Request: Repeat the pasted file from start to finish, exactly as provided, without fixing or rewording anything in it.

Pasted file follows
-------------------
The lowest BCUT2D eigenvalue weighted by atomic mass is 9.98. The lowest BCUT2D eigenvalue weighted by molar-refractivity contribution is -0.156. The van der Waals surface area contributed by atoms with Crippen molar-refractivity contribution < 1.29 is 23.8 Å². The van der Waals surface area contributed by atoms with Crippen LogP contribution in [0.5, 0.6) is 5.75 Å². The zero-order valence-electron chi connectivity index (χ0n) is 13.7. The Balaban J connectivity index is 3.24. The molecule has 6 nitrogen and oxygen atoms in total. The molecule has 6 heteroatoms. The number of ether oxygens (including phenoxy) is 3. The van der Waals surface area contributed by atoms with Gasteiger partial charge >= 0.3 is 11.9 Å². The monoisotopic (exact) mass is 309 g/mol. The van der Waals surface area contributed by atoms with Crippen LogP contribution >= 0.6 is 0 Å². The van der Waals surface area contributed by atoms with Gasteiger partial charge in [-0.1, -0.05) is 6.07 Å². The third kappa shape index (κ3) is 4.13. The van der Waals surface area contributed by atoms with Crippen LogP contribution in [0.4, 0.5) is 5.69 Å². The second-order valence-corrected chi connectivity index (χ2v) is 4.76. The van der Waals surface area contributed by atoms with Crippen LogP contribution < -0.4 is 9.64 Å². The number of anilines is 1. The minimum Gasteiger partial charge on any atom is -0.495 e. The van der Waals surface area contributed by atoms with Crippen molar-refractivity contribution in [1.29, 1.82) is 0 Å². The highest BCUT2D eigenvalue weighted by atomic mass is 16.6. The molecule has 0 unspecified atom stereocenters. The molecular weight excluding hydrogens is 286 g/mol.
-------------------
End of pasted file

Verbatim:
The lowest BCUT2D eigenvalue weighted by atomic mass is 9.98. The lowest BCUT2D eigenvalue weighted by molar-refractivity contribution is -0.156. The van der Waals surface area contributed by atoms with Crippen molar-refractivity contribution < 1.29 is 23.8 Å². The van der Waals surface area contributed by atoms with Crippen LogP contribution in [0.5, 0.6) is 5.75 Å². The zero-order valence-electron chi connectivity index (χ0n) is 13.7. The Balaban J connectivity index is 3.24. The molecule has 6 nitrogen and oxygen atoms in total. The molecule has 6 heteroatoms. The number of ether oxygens (including phenoxy) is 3. The van der Waals surface area contributed by atoms with Gasteiger partial charge >= 0.3 is 11.9 Å². The monoisotopic (exact) mass is 309 g/mol. The van der Waals surface area contributed by atoms with Crippen LogP contribution >= 0.6 is 0 Å². The van der Waals surface area contributed by atoms with Gasteiger partial charge in [-0.1, -0.05) is 6.07 Å². The third kappa shape index (κ3) is 4.13. The van der Waals surface area contributed by atoms with Crippen LogP contribution in [0.4, 0.5) is 5.69 Å². The second-order valence-corrected chi connectivity index (χ2v) is 4.76. The van der Waals surface area contributed by atoms with Crippen LogP contribution < -0.4 is 9.64 Å². The number of anilines is 1. The minimum Gasteiger partial charge on any atom is -0.495 e. The van der Waals surface area contributed by atoms with Crippen molar-refractivity contribution in [1.29, 1.82) is 0 Å². The highest BCUT2D eigenvalue weighted by atomic mass is 16.6. The molecule has 0 unspecified atom stereocenters. The molecular weight excluding hydrogens is 286 g/mol.